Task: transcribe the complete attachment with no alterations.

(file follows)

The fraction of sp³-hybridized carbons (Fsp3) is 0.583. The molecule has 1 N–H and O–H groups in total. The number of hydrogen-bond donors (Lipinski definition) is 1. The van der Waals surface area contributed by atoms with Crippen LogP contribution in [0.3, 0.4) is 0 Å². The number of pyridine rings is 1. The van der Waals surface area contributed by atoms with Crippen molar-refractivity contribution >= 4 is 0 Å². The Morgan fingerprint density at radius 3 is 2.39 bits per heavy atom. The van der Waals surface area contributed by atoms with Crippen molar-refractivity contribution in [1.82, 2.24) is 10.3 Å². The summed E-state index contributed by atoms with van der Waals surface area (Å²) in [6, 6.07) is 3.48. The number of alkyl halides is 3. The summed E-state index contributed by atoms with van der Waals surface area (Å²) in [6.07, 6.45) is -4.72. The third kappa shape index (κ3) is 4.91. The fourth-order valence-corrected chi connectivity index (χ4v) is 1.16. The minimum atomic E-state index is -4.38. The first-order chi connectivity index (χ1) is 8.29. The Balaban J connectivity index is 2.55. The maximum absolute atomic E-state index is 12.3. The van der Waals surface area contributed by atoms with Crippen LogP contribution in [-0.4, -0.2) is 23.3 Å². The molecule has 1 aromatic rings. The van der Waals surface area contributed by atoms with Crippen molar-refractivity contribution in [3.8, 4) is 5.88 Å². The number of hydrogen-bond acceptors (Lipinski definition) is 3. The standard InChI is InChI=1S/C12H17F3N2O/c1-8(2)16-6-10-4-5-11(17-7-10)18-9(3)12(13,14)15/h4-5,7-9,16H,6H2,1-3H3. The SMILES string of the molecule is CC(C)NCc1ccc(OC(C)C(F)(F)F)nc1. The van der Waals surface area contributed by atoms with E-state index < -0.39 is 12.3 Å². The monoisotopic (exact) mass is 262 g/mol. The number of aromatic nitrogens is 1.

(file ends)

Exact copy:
The fraction of sp³-hybridized carbons (Fsp3) is 0.583. The molecule has 1 N–H and O–H groups in total. The number of hydrogen-bond donors (Lipinski definition) is 1. The van der Waals surface area contributed by atoms with Crippen LogP contribution in [0.3, 0.4) is 0 Å². The number of pyridine rings is 1. The van der Waals surface area contributed by atoms with Crippen molar-refractivity contribution >= 4 is 0 Å². The Morgan fingerprint density at radius 3 is 2.39 bits per heavy atom. The van der Waals surface area contributed by atoms with Crippen molar-refractivity contribution in [1.82, 2.24) is 10.3 Å². The summed E-state index contributed by atoms with van der Waals surface area (Å²) in [6, 6.07) is 3.48. The number of alkyl halides is 3. The summed E-state index contributed by atoms with van der Waals surface area (Å²) in [6.07, 6.45) is -4.72. The third kappa shape index (κ3) is 4.91. The fourth-order valence-corrected chi connectivity index (χ4v) is 1.16. The minimum atomic E-state index is -4.38. The first-order chi connectivity index (χ1) is 8.29. The Balaban J connectivity index is 2.55. The maximum absolute atomic E-state index is 12.3. The van der Waals surface area contributed by atoms with Crippen LogP contribution in [-0.4, -0.2) is 23.3 Å². The molecule has 1 aromatic rings. The van der Waals surface area contributed by atoms with Crippen molar-refractivity contribution in [3.8, 4) is 5.88 Å². The number of hydrogen-bond acceptors (Lipinski definition) is 3. The standard InChI is InChI=1S/C12H17F3N2O/c1-8(2)16-6-10-4-5-11(17-7-10)18-9(3)12(13,14)15/h4-5,7-9,16H,6H2,1-3H3. The SMILES string of the molecule is CC(C)NCc1ccc(OC(C)C(F)(F)F)nc1. The van der Waals surface area contributed by atoms with E-state index < -0.39 is 12.3 Å². The monoisotopic (exact) mass is 262 g/mol. The number of aromatic nitrogens is 1.